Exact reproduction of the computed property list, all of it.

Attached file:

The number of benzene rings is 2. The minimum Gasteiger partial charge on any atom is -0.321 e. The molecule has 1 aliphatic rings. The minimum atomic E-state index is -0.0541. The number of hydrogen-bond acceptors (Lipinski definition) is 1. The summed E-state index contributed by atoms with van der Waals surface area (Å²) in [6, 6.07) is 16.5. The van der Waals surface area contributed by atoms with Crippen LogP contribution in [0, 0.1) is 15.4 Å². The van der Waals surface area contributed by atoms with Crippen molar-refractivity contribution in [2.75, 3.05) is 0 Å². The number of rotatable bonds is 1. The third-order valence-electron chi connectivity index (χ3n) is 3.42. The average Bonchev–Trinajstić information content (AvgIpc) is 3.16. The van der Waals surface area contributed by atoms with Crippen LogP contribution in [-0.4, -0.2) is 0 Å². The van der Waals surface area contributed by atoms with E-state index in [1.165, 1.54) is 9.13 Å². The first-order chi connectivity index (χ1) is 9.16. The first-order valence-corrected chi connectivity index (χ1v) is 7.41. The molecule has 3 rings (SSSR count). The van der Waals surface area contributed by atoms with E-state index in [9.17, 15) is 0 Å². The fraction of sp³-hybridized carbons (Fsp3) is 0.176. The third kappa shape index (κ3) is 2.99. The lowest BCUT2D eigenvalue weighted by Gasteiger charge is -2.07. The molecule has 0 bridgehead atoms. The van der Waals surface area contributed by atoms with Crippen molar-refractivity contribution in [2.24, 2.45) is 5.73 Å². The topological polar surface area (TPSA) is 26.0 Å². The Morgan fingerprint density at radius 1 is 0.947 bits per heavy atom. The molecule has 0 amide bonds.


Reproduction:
The number of benzene rings is 2. The minimum Gasteiger partial charge on any atom is -0.321 e. The molecule has 1 aliphatic rings. The minimum atomic E-state index is -0.0541. The number of hydrogen-bond acceptors (Lipinski definition) is 1. The summed E-state index contributed by atoms with van der Waals surface area (Å²) in [6, 6.07) is 16.5. The van der Waals surface area contributed by atoms with Crippen LogP contribution in [0, 0.1) is 15.4 Å². The van der Waals surface area contributed by atoms with Crippen molar-refractivity contribution in [2.75, 3.05) is 0 Å². The number of rotatable bonds is 1. The third-order valence-electron chi connectivity index (χ3n) is 3.42. The average Bonchev–Trinajstić information content (AvgIpc) is 3.16. The van der Waals surface area contributed by atoms with Crippen LogP contribution in [-0.4, -0.2) is 0 Å². The van der Waals surface area contributed by atoms with E-state index in [1.165, 1.54) is 9.13 Å². The first-order chi connectivity index (χ1) is 9.16. The first-order valence-corrected chi connectivity index (χ1v) is 7.41. The molecule has 3 rings (SSSR count). The van der Waals surface area contributed by atoms with E-state index in [9.17, 15) is 0 Å². The fraction of sp³-hybridized carbons (Fsp3) is 0.176. The third kappa shape index (κ3) is 2.99. The lowest BCUT2D eigenvalue weighted by Gasteiger charge is -2.07. The molecule has 0 bridgehead atoms. The van der Waals surface area contributed by atoms with Crippen molar-refractivity contribution in [2.24, 2.45) is 5.73 Å². The topological polar surface area (TPSA) is 26.0 Å². The Morgan fingerprint density at radius 1 is 0.947 bits per heavy atom. The molecule has 0 amide bonds.